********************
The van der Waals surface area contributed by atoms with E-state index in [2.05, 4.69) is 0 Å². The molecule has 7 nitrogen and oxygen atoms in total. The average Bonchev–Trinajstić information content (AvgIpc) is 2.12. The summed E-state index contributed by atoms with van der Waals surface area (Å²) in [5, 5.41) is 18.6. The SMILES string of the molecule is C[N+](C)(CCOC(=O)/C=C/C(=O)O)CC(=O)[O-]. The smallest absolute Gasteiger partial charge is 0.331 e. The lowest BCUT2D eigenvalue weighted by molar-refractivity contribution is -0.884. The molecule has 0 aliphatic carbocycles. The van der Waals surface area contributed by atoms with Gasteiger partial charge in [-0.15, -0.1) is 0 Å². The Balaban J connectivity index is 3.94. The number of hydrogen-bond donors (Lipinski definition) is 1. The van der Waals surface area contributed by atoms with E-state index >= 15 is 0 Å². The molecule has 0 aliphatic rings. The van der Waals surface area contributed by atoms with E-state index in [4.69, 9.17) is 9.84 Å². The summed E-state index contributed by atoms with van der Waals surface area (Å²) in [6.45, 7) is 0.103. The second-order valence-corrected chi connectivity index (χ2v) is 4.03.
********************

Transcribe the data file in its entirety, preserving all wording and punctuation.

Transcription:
The van der Waals surface area contributed by atoms with E-state index in [2.05, 4.69) is 0 Å². The molecule has 7 nitrogen and oxygen atoms in total. The average Bonchev–Trinajstić information content (AvgIpc) is 2.12. The summed E-state index contributed by atoms with van der Waals surface area (Å²) in [5, 5.41) is 18.6. The SMILES string of the molecule is C[N+](C)(CCOC(=O)/C=C/C(=O)O)CC(=O)[O-]. The smallest absolute Gasteiger partial charge is 0.331 e. The lowest BCUT2D eigenvalue weighted by molar-refractivity contribution is -0.884. The molecule has 0 aliphatic carbocycles. The van der Waals surface area contributed by atoms with Gasteiger partial charge in [-0.15, -0.1) is 0 Å². The Balaban J connectivity index is 3.94. The number of hydrogen-bond donors (Lipinski definition) is 1. The van der Waals surface area contributed by atoms with E-state index >= 15 is 0 Å². The molecule has 0 aliphatic rings. The van der Waals surface area contributed by atoms with E-state index in [4.69, 9.17) is 9.84 Å². The summed E-state index contributed by atoms with van der Waals surface area (Å²) in [6.45, 7) is 0.103. The second-order valence-corrected chi connectivity index (χ2v) is 4.03.